Abstract Nineteen

 

Adult Still's disease: manifestations, disease course, and outcome in 62
patients.

Pouchot J, Sampalis JS, Beaudet F, Carette S, Decary F, Salusinsky-Sternbach M, Hill RO, Gutkowski A, Harth M, Myhal D, et al
Service de Medecine Interne, Hopital Louis Mourier, Colombes, France.

Clinical and laboratory manifestations, disease course, outcome, and HLA associations were studied in an inception cohort of 62 subjects with adult Still's disease (ASD) from 5 Canadian universities. 

Twenty-eight patients (45%) were female and the median age at disease onset was 24 years. In general, the clinical features observed in our patients were identical to those in other published series. However, significantly higher frequencies of sore throat (92%), weight loss (76%), lymphadenopathy (74%), pleuritis (53%), pneumonitis (27%), and abdominal
pain (48%) were noted in our patients compared to those in a recent
literature review. 

Liver involvement with hepatomegaly (44%) or abnormal liver function tests (LFTs) (76%) was common and was responsible for the 2 deaths attributed to Still's disease in our series. Severe liver failure always occurred in conjunction with aspirin or NSAID therapy.
Therefore, whether or not aspirin or other NSAIDs are used, we recommend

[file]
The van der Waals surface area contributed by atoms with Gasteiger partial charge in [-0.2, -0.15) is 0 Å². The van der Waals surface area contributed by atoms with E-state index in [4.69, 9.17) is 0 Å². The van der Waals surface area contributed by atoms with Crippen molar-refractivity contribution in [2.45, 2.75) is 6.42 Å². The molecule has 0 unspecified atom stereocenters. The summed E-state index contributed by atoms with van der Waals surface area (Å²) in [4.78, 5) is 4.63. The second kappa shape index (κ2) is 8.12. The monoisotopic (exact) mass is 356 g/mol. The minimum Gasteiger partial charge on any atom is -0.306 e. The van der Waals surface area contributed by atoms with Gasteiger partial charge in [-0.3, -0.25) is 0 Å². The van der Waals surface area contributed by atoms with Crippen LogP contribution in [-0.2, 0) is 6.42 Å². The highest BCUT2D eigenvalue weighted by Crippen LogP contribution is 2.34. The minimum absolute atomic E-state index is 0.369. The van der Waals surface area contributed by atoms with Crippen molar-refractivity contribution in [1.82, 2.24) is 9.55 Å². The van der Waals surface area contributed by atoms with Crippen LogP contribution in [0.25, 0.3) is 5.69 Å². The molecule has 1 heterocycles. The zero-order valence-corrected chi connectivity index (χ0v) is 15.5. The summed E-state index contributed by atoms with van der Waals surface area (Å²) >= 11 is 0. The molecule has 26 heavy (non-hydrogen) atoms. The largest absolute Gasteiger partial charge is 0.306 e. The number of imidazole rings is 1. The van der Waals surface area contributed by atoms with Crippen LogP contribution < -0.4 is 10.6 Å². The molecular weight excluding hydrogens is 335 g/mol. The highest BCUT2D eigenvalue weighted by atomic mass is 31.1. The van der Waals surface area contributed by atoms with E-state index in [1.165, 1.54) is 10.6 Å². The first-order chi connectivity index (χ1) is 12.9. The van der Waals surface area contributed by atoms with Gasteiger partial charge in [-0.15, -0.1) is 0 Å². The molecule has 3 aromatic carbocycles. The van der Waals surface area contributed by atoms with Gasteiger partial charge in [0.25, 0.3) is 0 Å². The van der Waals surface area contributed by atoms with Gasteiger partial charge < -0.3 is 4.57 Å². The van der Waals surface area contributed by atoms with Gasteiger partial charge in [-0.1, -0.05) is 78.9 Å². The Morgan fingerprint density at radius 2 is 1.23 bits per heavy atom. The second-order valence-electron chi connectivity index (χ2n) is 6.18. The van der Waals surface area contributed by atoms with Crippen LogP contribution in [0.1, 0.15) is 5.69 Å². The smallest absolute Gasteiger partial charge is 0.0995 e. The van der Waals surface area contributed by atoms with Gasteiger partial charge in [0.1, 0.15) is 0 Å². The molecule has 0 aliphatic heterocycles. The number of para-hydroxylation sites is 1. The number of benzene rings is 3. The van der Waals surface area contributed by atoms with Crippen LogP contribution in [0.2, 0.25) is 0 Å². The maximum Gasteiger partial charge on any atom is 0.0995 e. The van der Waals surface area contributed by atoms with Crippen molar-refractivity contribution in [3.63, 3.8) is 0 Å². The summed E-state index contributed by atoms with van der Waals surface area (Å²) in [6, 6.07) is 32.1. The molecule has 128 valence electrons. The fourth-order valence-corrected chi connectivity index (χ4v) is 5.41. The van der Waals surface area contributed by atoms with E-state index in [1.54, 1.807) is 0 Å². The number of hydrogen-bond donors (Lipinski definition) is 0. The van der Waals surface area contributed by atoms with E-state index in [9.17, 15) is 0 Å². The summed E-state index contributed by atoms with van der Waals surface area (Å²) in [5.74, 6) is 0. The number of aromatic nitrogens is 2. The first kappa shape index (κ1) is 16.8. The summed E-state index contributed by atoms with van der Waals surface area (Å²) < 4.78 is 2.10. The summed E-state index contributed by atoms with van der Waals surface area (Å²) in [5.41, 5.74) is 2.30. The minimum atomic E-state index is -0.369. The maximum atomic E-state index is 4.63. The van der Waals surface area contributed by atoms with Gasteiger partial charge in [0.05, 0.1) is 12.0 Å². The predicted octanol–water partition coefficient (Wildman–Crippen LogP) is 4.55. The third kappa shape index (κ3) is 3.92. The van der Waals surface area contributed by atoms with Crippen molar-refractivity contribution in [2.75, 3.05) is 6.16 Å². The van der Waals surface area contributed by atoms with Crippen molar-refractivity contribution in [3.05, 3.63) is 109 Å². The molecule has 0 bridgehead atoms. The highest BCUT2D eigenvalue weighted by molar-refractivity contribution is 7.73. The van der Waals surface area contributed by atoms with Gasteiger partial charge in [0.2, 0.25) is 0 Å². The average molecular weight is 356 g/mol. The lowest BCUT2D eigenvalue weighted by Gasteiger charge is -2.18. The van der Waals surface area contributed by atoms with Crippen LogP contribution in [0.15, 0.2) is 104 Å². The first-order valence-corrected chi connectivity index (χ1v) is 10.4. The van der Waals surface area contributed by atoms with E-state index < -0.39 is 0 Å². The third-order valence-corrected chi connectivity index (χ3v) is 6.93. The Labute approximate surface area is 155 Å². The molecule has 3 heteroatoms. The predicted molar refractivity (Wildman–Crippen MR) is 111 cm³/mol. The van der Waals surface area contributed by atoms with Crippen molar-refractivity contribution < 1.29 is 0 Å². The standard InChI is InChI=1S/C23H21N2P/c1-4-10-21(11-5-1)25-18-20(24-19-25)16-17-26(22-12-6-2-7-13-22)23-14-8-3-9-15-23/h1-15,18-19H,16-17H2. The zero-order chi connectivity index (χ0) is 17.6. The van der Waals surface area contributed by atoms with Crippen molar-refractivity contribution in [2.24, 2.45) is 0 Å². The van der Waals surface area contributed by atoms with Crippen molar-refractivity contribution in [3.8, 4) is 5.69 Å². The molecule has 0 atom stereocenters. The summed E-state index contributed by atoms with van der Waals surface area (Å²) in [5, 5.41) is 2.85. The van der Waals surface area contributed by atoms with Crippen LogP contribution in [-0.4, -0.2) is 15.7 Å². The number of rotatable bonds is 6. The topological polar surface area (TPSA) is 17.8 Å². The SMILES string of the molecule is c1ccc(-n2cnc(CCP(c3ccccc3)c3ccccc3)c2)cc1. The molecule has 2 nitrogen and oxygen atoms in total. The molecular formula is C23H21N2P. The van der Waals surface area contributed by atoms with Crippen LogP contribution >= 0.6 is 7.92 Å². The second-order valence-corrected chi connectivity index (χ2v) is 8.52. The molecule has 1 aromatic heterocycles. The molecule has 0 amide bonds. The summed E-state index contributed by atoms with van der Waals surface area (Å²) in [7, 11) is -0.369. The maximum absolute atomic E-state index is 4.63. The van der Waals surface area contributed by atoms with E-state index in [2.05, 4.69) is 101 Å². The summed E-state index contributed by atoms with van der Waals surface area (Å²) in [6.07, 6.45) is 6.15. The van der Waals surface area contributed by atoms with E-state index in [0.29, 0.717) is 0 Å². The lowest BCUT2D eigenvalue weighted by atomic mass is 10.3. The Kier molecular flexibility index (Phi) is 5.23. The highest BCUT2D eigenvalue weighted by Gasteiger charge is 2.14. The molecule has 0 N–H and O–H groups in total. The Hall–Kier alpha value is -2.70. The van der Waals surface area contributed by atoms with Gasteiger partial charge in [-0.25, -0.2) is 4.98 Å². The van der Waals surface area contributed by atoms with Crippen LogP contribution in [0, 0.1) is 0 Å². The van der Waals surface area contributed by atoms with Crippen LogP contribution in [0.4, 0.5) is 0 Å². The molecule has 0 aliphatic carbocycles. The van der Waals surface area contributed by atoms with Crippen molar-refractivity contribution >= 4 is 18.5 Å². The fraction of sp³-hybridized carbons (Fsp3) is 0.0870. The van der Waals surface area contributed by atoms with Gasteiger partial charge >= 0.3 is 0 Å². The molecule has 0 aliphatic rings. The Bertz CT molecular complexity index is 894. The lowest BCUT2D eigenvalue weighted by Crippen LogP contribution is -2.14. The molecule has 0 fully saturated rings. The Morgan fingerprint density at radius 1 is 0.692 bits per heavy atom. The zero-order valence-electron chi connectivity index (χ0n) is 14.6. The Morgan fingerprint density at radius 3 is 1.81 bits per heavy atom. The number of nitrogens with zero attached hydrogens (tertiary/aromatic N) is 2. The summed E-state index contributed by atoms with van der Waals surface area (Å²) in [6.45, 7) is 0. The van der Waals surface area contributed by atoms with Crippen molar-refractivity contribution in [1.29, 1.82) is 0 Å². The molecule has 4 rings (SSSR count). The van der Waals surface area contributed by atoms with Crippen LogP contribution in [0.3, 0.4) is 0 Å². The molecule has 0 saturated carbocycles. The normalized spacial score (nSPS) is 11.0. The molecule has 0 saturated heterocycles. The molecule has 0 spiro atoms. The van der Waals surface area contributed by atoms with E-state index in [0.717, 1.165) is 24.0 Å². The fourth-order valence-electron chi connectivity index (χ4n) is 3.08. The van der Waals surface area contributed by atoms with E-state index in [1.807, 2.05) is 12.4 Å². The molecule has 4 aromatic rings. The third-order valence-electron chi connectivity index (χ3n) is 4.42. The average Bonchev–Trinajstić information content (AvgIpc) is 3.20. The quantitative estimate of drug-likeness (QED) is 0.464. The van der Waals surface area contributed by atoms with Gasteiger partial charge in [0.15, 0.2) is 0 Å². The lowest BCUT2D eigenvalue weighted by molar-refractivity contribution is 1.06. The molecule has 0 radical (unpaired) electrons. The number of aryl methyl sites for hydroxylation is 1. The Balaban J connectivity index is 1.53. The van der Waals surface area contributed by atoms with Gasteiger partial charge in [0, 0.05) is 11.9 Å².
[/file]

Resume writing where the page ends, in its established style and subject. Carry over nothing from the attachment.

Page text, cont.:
close monitoring of LFTs in patients with ASD, especially early in the disease course. 

Laboratory manifestations were similar to those already reported. Leukocytosis (greater than or equal to 15,000/mm3) was present
in 50 patients (81%), a normochromic, normocytic anemia (hemoglobin less
than or equal to 10 g/dl) in 42 (68%), and an elevated ESR in all. 

The mean follow-up of the 62 patients was 70 months (range, 2-163). Twenty-one patients (34%) had a self-limited disease course, 15 (24%) an intermittent course, and 22 (36%) a chronic disease course. Four patients (6%) died, and 2 of these deaths were attributed to Still's disease. For those patients who experienced a recurrence of ASD, the flares were usually of shorter duration and milder in severity than the initial episode. 

 No initiating factor for disease exacerbation was identified in our patients. Although 22 of 62 patients (36%) had a chronic disease course, 52 (90%) were in ARA Functional Class I, and only 4 and 2 patients were in ARA Functional Class II and III, respectively. Patients with Still's disease had higher scores than the controls on the Pain (P less than 0.01) and Physical Disability (P less than 0.05) subscales of Arthritis Impact Measurement Scales health status questionnaire. 

Joint radiographs performed at the follow-up evaluation disclosed typical carpometacarpal and intercarpal involvement in 16 of 39 patients. In our series, HLA-B17, B18, B35, and DR2 were significantly associated with ASD. Three significant predictors of an unfavorable outcome, either a chronic disease course or a longer time to clinical remission, were identified.

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PMID: 2005777, UI: 91171847

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